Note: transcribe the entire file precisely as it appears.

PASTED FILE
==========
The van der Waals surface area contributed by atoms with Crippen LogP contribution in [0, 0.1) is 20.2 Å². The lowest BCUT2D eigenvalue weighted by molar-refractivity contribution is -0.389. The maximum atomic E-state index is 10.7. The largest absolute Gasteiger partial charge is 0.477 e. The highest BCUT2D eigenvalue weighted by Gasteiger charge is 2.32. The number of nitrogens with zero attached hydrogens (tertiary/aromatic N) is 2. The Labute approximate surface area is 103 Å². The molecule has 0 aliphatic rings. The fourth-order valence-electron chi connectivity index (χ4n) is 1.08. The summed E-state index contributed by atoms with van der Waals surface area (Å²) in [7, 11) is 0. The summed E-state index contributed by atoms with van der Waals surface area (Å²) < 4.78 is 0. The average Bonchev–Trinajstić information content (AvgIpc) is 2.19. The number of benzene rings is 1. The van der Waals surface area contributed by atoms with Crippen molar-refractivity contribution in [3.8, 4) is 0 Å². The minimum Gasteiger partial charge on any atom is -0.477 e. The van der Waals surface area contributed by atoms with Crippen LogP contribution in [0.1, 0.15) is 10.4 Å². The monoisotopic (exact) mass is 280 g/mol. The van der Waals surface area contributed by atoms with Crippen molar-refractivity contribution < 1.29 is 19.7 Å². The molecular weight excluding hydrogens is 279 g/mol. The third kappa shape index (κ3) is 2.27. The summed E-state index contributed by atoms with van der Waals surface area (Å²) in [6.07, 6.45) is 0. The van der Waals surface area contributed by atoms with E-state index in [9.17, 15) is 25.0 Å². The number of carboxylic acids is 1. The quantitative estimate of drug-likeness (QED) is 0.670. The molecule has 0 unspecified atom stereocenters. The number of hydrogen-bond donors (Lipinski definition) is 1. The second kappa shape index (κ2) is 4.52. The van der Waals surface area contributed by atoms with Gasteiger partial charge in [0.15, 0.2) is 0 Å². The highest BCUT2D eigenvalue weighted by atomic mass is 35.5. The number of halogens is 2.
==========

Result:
The van der Waals surface area contributed by atoms with Crippen LogP contribution in [0, 0.1) is 20.2 Å². The lowest BCUT2D eigenvalue weighted by molar-refractivity contribution is -0.389. The maximum atomic E-state index is 10.7. The largest absolute Gasteiger partial charge is 0.477 e. The highest BCUT2D eigenvalue weighted by Gasteiger charge is 2.32. The number of nitrogens with zero attached hydrogens (tertiary/aromatic N) is 2. The Labute approximate surface area is 103 Å². The molecule has 0 aliphatic rings. The fourth-order valence-electron chi connectivity index (χ4n) is 1.08. The summed E-state index contributed by atoms with van der Waals surface area (Å²) in [7, 11) is 0. The summed E-state index contributed by atoms with van der Waals surface area (Å²) < 4.78 is 0. The average Bonchev–Trinajstić information content (AvgIpc) is 2.19. The number of benzene rings is 1. The van der Waals surface area contributed by atoms with Crippen molar-refractivity contribution in [3.8, 4) is 0 Å². The minimum Gasteiger partial charge on any atom is -0.477 e. The van der Waals surface area contributed by atoms with Crippen LogP contribution in [0.1, 0.15) is 10.4 Å². The monoisotopic (exact) mass is 280 g/mol. The van der Waals surface area contributed by atoms with Crippen molar-refractivity contribution < 1.29 is 19.7 Å². The molecular weight excluding hydrogens is 279 g/mol. The third kappa shape index (κ3) is 2.27. The summed E-state index contributed by atoms with van der Waals surface area (Å²) in [6.07, 6.45) is 0. The van der Waals surface area contributed by atoms with E-state index in [9.17, 15) is 25.0 Å². The number of carboxylic acids is 1. The quantitative estimate of drug-likeness (QED) is 0.670. The molecule has 0 unspecified atom stereocenters. The number of hydrogen-bond donors (Lipinski definition) is 1. The second kappa shape index (κ2) is 4.52. The van der Waals surface area contributed by atoms with Gasteiger partial charge in [0.15, 0.2) is 0 Å². The highest BCUT2D eigenvalue weighted by atomic mass is 35.5. The number of halogens is 2.